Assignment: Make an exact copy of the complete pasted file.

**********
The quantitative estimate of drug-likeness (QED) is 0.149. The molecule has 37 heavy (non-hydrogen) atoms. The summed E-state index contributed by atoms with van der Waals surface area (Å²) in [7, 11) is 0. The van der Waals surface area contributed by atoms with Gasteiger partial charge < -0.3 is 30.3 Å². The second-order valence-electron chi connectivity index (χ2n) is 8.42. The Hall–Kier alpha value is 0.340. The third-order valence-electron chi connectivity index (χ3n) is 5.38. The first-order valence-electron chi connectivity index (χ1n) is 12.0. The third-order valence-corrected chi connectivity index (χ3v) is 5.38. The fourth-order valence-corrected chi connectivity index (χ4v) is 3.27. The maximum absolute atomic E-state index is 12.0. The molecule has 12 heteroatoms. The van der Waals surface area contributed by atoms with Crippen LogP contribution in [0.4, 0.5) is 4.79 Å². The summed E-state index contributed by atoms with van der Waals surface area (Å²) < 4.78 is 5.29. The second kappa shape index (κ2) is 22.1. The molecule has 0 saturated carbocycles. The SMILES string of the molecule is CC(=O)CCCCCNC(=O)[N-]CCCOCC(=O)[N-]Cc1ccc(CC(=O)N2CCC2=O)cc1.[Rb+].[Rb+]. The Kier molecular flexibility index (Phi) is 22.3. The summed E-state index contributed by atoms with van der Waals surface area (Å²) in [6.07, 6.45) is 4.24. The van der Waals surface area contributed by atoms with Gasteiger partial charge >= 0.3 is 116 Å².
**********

The quantitative estimate of drug-likeness (QED) is 0.149. The molecule has 37 heavy (non-hydrogen) atoms. The summed E-state index contributed by atoms with van der Waals surface area (Å²) in [7, 11) is 0. The van der Waals surface area contributed by atoms with Gasteiger partial charge < -0.3 is 30.3 Å². The second-order valence-electron chi connectivity index (χ2n) is 8.42. The Hall–Kier alpha value is 0.340. The third-order valence-electron chi connectivity index (χ3n) is 5.38. The first-order valence-electron chi connectivity index (χ1n) is 12.0. The third-order valence-corrected chi connectivity index (χ3v) is 5.38. The fourth-order valence-corrected chi connectivity index (χ4v) is 3.27. The maximum absolute atomic E-state index is 12.0. The molecule has 12 heteroatoms. The van der Waals surface area contributed by atoms with Crippen LogP contribution in [0.4, 0.5) is 4.79 Å². The summed E-state index contributed by atoms with van der Waals surface area (Å²) < 4.78 is 5.29. The second kappa shape index (κ2) is 22.1. The molecule has 0 saturated carbocycles. The SMILES string of the molecule is CC(=O)CCCCCNC(=O)[N-]CCCOCC(=O)[N-]Cc1ccc(CC(=O)N2CCC2=O)cc1.[Rb+].[Rb+]. The Kier molecular flexibility index (Phi) is 22.3. The summed E-state index contributed by atoms with van der Waals surface area (Å²) in [6.07, 6.45) is 4.24. The van der Waals surface area contributed by atoms with Gasteiger partial charge >= 0.3 is 116 Å².